Fig. 2

a Schematic representation of how aberrant hemodynamic forces cause altered arteriovenous shunting and further develops into AVM. b The altered blood forces may result in aberrant epigenetic landscape with possibility of hypo- or hyper-DNA methylations and alterations of various histone modifications and lead to AVM

DNA methylation and methyltransferases in AVM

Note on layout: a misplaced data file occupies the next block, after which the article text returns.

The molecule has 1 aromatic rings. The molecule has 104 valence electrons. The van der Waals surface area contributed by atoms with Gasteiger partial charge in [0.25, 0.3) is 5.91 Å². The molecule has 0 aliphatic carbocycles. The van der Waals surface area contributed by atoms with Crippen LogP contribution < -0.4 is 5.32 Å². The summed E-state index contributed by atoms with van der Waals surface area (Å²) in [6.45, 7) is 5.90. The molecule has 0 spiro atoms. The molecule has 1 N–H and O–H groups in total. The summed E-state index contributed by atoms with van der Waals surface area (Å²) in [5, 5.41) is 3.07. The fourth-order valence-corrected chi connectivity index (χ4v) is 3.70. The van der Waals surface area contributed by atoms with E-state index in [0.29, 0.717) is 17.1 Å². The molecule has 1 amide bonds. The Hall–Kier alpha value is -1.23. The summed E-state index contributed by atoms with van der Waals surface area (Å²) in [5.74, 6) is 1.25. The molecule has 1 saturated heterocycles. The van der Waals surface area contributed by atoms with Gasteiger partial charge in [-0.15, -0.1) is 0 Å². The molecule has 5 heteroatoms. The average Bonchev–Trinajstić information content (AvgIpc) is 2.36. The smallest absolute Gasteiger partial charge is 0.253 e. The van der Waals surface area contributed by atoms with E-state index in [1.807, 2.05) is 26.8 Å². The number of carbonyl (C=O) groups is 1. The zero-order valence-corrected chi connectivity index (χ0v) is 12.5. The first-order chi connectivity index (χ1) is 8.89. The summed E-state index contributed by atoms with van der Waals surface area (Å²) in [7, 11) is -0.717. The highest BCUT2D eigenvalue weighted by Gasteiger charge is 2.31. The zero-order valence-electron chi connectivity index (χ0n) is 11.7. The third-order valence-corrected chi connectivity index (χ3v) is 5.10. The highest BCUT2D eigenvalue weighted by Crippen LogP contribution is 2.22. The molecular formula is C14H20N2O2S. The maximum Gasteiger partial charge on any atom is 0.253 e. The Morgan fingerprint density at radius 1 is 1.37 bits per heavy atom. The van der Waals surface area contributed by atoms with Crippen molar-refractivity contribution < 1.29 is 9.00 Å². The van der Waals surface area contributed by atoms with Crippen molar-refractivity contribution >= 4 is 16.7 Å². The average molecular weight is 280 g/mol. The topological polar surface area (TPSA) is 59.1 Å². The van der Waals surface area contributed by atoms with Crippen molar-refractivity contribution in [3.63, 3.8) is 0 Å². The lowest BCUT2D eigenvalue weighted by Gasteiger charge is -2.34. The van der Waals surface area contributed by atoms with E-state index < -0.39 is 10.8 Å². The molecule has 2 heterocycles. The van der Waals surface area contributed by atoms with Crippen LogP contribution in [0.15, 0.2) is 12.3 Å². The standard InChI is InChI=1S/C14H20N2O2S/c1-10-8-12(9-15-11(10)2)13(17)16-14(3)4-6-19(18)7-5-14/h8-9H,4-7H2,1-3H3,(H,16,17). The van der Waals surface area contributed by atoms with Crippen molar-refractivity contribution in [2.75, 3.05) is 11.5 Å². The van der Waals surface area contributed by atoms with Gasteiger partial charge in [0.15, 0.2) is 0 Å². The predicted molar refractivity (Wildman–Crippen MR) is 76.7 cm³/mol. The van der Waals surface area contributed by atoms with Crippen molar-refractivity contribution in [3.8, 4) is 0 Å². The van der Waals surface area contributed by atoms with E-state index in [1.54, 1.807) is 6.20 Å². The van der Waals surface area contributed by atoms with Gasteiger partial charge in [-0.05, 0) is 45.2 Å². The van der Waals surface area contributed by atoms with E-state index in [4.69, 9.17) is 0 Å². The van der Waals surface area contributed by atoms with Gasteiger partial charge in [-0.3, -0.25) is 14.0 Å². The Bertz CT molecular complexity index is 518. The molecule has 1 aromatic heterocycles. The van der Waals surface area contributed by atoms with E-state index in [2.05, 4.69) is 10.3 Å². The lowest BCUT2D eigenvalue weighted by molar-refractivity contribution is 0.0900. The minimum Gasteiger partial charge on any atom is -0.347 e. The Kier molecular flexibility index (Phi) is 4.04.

The development of cells and their differentiation are controlled by several epigenetic regulators. DNA methylation is a key mechanism of epigenetic regulation in higher eukaryotes. The DNA methylation reaction is catalyzed by a group of enzymes called DNA methyltransferases which uses S-adenosyl-l-methionine as methyl donor [73]. In humans, there are two groups of DNA methyltransferases, DNMT3A and DNMT3B. These enzymes are de novo DNA methyltransferases and set the initial DNA methylation patterns during development. DNMT1 enzyme copies the DNA methylation pattern from parental strand to daughter strand during DNA replication [74, 75]. The methylation of CpG sites at gene promoter causes the stable silencing of gene expression, and it is essential during early embryonic development. These DNA methylation marks are important for the establishment of totipotency or pluripotency as well as for health later in life [76]. In addition, DNA methylation has a pivotal role in X-chromosome inactivation, maintaining cell pluripotency, genomic imprinting, and cellular integrity. Aberrant DNA methylation pattern is a well-characterized epigenetic hallmark in several pathologies particularly in many cancers. It is known that aberrant expression of DNMTs and aberrant DNA methylation signatures occur in various cancers, cardiac development, and vascular developmental diseases [77, 78]. The presence of hypomethylation at global level with increased transcriptional activity in endothelial cells of artery during atherogenesis process suggests that local stimuli in endothelial cells of an artery can bring changes at DNA methylation level in their genome [79]. It has been shown that the differential methylation of promoter of endothelial nitric oxide synthase (eNOS) gene contributes to vascular function, indicating DNA methylation plays a significant role in maintaining endothelial cell function [80]. It is known that the artery and vein are functionally and morphologically different; importantly, their endothelial cells have marked variation in the level of DNA methylations in their genome. Recently, Joo et al. reported the presence of differential methylation between artery and venous endothelial cell types [81]. They also observed inverse relation between gene expression and promoter methylation of a subset of genes and that such DNA methylation pattern functionally reflected in endothelial cell function [81]. The MeCP2 and ubiquitin-like PHD and RING finger domain-containing proteins are methyl-binding proteins, known to interact with the DNMTs and regulate their activity. The methyl-binding proteins bind to 5-methyl cytosine with high affinity and further modulate the local gene activity [82]. It has been shown that in vascular endothelial cells, methyl-binding proteins bind to methylated promoters of eNOS and vascular endothelial growth factor receptor 2 (VEGFR2) [83]. Ablation of methyl-binding proteins in these cells leads to activation of eNOS and VEGFR2 gene expression and stimulates proangiogenetic signal pathway. Therefore, it is obvious that DNA methylation and binding of its effector proteins to methylated DNA is essential for vascular function and their development [83]. The presence of somatic mutations in various epigenetic proteins has been observed in acute myeloid leukemia and leads to the development of aberrant epigenetic landscape [84, 85]. Thus, we speculate the presence of aberrant epigenetic landscape in AVM, particularly acquired mutations in epigenetic proteins and alterations of DNA methylations in the promoters of vascular developmental specific pathway genes (Fig. 2). A detailed study on the DNA methylome of AVM tissues would help us to delineate the aberrant vascular pathway genes associated with AVMs.